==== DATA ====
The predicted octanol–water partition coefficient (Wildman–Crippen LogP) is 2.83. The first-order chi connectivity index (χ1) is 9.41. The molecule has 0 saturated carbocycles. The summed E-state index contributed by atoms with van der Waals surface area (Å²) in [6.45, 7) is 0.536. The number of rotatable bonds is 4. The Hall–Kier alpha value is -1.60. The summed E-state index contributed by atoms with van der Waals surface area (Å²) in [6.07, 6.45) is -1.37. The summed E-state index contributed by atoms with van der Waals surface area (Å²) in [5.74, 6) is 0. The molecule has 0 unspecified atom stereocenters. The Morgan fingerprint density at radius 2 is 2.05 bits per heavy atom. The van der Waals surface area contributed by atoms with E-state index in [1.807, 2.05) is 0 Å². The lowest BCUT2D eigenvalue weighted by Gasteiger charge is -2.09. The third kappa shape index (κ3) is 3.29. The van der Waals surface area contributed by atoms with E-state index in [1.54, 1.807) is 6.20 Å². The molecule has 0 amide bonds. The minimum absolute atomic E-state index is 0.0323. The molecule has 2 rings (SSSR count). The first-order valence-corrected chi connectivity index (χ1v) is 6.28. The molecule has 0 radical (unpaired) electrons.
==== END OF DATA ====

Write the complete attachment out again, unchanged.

The predicted octanol–water partition coefficient (Wildman–Crippen LogP) is 2.83. The first-order chi connectivity index (χ1) is 9.41. The molecule has 0 saturated carbocycles. The summed E-state index contributed by atoms with van der Waals surface area (Å²) in [6.45, 7) is 0.536. The number of rotatable bonds is 4. The Hall–Kier alpha value is -1.60. The summed E-state index contributed by atoms with van der Waals surface area (Å²) in [6.07, 6.45) is -1.37. The summed E-state index contributed by atoms with van der Waals surface area (Å²) in [5.74, 6) is 0. The molecule has 0 unspecified atom stereocenters. The Morgan fingerprint density at radius 2 is 2.05 bits per heavy atom. The van der Waals surface area contributed by atoms with E-state index in [1.807, 2.05) is 0 Å². The lowest BCUT2D eigenvalue weighted by Gasteiger charge is -2.09. The third kappa shape index (κ3) is 3.29. The van der Waals surface area contributed by atoms with E-state index in [1.54, 1.807) is 6.20 Å². The molecule has 0 amide bonds. The minimum absolute atomic E-state index is 0.0323. The molecule has 2 rings (SSSR count). The first-order valence-corrected chi connectivity index (χ1v) is 6.28. The molecule has 0 radical (unpaired) electrons.